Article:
Tuesday, December 5, 2017

Bookshot #103: Norse Mythology

This book was another birthday purchase and is the perfect intersection between my appreciation of the writing of Neil Gaiman and my long time love of all things mythology related. While most of my mythology obsession was when I was much younger and centered around Greek mythology*, I've always been curious about Norse mythology but never seemed to be able to find a really good one volume book on Norse mythology- until now that is. (I do have the actual Prose Edda kicking around my Kindle somewhere, but I haven't gotten back to it yet.)

Gaiman happily stepped in and produced an eminently readable volume of Norse mythology that breathes new life into the tales from both the Poetic and Prose Edda while managing to put them into a contemporary voice that can appeal to as many readers today as possible. Gaiman starts the book with an introduction to all the major Gods (Aesir) in the pantheon, ranging from the familiar like Odin, Loki and Thor to names like Balder and Freya and Frigg as well. He opens with the creation of the world and then delves into stories like Odin and the Well of Mimir, which sees Odin sacrifice his eye to gain wisdom.

The stories flow nicely yet manage to stand just fine by themselves, which allows the unfamiliar to meet newer characters of Norse mythology. Freya especially stands out in multiple stories, but my favorite is probably 'The Master Builder', where Loki, in an attempt to get the gods a shiny new wall for Asgard, unwisely offers the builder Freya's hand in marriage if he completes the task on time. Freya needless to say is not pleased and pretty much openly tells Loki that if he wants to live, that the builder had best miss his deadline- which is the entirely correct response as well as a moment that endears her character to the reader.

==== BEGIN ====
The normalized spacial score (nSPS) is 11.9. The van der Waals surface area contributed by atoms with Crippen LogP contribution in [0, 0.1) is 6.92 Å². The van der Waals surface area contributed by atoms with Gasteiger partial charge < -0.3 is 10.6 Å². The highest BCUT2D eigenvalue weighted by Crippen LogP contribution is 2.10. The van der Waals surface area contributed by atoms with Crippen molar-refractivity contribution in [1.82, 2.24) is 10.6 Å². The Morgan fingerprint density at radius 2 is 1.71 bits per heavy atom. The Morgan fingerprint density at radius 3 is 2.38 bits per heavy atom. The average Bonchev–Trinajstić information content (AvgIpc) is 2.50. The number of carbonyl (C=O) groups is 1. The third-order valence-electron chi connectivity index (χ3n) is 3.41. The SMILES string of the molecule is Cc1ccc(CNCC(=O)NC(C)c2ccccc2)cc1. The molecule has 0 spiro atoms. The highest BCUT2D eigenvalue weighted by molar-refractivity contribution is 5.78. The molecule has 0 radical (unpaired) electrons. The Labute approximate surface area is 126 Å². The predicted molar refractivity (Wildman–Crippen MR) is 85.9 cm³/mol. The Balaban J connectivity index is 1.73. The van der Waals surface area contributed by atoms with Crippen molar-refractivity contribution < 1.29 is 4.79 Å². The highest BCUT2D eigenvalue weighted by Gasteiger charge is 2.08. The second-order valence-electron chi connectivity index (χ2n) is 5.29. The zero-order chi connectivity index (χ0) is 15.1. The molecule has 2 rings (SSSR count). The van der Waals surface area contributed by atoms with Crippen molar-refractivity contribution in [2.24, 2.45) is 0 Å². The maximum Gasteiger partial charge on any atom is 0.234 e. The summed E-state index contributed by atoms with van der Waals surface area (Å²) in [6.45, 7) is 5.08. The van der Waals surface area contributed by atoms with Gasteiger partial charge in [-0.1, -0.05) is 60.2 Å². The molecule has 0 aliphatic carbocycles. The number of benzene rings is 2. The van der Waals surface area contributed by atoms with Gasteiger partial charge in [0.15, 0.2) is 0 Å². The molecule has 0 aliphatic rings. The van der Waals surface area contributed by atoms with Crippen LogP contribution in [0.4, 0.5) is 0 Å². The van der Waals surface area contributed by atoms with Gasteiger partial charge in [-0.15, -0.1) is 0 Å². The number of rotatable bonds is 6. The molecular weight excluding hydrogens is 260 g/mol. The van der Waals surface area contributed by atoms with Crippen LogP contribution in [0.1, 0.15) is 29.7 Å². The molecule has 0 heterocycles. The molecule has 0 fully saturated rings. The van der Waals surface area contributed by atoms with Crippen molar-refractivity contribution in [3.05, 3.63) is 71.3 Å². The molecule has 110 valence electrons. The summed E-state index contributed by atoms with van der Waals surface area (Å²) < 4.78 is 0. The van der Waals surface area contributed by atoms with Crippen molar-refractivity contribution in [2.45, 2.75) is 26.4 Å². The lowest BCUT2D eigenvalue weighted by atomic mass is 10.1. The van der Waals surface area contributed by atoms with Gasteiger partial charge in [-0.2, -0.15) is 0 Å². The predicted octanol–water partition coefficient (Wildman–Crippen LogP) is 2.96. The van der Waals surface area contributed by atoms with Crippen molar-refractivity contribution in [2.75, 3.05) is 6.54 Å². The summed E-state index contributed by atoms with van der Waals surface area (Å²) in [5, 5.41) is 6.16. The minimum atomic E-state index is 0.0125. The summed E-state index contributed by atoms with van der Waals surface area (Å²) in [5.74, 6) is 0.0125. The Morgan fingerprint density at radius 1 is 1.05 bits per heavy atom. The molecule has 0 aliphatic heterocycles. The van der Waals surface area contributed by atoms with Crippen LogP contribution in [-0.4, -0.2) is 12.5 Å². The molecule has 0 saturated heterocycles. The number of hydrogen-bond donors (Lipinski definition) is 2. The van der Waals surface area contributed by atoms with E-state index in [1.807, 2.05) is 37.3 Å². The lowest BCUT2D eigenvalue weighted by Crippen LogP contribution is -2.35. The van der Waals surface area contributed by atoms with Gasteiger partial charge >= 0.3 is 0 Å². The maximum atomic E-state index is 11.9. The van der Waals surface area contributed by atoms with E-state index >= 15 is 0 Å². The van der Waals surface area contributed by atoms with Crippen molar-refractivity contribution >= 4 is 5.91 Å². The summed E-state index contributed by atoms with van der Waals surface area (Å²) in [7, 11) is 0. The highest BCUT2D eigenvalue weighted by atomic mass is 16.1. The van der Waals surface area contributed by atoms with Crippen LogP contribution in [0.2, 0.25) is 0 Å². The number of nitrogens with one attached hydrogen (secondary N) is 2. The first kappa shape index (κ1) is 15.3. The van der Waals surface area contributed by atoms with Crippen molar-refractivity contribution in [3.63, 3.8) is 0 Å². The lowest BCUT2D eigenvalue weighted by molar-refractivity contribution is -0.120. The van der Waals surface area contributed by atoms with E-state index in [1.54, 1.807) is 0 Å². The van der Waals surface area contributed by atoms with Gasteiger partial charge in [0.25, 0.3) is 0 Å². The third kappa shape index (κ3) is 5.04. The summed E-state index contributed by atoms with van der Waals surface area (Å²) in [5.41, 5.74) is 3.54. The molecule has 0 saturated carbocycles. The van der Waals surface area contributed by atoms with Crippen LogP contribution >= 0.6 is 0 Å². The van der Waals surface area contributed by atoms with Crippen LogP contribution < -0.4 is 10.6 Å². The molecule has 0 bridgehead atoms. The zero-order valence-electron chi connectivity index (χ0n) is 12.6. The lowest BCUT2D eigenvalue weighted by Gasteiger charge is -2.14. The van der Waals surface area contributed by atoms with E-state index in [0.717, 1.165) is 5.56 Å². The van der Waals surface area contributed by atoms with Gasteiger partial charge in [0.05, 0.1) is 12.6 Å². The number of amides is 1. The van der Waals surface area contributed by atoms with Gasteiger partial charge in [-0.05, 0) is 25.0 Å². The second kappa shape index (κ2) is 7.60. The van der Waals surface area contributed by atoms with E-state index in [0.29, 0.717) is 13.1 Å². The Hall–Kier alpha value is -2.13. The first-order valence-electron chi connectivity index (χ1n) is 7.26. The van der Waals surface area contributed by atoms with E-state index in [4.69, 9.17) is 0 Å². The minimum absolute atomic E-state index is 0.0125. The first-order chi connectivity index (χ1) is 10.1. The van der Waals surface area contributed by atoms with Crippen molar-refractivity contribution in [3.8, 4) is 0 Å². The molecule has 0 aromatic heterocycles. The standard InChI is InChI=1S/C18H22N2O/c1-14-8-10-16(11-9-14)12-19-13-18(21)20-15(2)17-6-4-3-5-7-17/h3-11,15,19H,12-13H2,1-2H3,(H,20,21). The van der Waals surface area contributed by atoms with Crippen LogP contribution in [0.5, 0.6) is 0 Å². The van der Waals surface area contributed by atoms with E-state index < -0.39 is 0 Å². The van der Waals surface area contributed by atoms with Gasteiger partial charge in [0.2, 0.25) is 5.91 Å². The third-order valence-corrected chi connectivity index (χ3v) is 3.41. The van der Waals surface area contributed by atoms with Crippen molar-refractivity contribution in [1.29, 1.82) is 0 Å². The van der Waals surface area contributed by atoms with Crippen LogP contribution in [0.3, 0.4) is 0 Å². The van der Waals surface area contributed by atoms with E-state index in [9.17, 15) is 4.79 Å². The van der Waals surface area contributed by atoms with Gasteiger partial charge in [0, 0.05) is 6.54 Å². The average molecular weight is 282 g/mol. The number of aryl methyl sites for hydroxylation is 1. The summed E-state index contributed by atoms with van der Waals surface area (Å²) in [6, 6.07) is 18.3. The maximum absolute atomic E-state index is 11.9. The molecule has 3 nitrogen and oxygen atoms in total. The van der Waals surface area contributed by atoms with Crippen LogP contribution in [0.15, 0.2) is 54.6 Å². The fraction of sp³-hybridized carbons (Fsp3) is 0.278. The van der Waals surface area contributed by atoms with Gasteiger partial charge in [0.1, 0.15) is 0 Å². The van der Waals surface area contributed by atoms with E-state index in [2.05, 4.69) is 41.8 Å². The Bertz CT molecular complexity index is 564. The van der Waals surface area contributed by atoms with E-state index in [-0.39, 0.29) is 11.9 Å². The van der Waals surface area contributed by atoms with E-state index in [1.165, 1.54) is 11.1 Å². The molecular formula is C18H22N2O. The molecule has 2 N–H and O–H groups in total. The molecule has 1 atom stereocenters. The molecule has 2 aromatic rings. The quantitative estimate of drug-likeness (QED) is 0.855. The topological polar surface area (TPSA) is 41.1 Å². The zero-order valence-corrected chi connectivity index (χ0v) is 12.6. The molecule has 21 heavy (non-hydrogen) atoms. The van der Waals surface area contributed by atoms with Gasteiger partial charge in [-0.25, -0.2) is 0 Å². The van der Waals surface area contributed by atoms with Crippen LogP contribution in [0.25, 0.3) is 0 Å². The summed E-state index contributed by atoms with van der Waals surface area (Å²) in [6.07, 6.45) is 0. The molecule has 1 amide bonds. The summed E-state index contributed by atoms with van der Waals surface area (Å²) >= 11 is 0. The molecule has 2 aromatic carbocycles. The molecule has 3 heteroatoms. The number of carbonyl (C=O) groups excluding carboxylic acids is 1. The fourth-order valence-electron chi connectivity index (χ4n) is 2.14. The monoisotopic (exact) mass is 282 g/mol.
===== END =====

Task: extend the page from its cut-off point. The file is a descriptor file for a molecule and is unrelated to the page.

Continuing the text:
Another standout: 'The Mead of the Poets', which tells the tale of where poetry comes from and how Odin, through various machinations stole the mead that gives the gift of poetry, which closes with this beautiful paragraph, explaining where the bad poetry came from:
No one, then or now, wanted to drink the mead that came out of Odin's ass. But whenever you hear bad poets declaiming their bad poetry, filled with foolish similies and ugly rhymes, you know which of the meads they have tasted.
This both made me laugh and is a perfectly reasonable explanation for where the bad poetry comes from in my humble opinion. Eventually, of course, Gaiman gets to the end of all things and tells the tale of Ragnarok and the final battle of the gods, where they all meet their fates only to see the world born anew and the game begin again.

Like so many people out there, a lot of my limited knowledge of Norse mythology comes from the Marvel universe- which is kind of sad when you think about it, but the characters in my head all come from there and by and large they all hold up pretty well in this book. Odin seems just like Anthony Hopkins in my head and Loki seems just like Tom Hiddleston. Gaiman writes Thor as more of a meathead than Chris Hemsworth portrays him in the movies, but he has a flash or two where it sort of all matches up in my head. (I honestly don't know whether this is a fair comparison or not. I feel like in my head it is, from a literary point of view, it's probably dubious- though Walter Simonson's run on The Mighty Thor is well worth reading and draws on this mythology far more than the movies do.)

Overall: It's Neil Gaiman- have yet to read a bad book by him and this is no exception It's slim, compulsively readable- I read it very quickly indeed and if you've ever been curious about Norse mythology and don't want to jump all the way into something like the Prose Edda, this is an excellent place to start. **** out of ****

*I loved The Illiad and The Odyssey when I was growing up. Troy was a terrible movie. Disney's Hercules is just god-awful and butchered the mythology in ways that still enrage me. (Hades was NEVER a bad guy, damn it.) Kevin Sorbo's Hercules: The Legendary Journey's has probably done the best job adaption mythology the right way. Though there is that moment in Armand Asante's version of The Odyssey where he shoots the arrow through the axe heads that is just about damn perfect.

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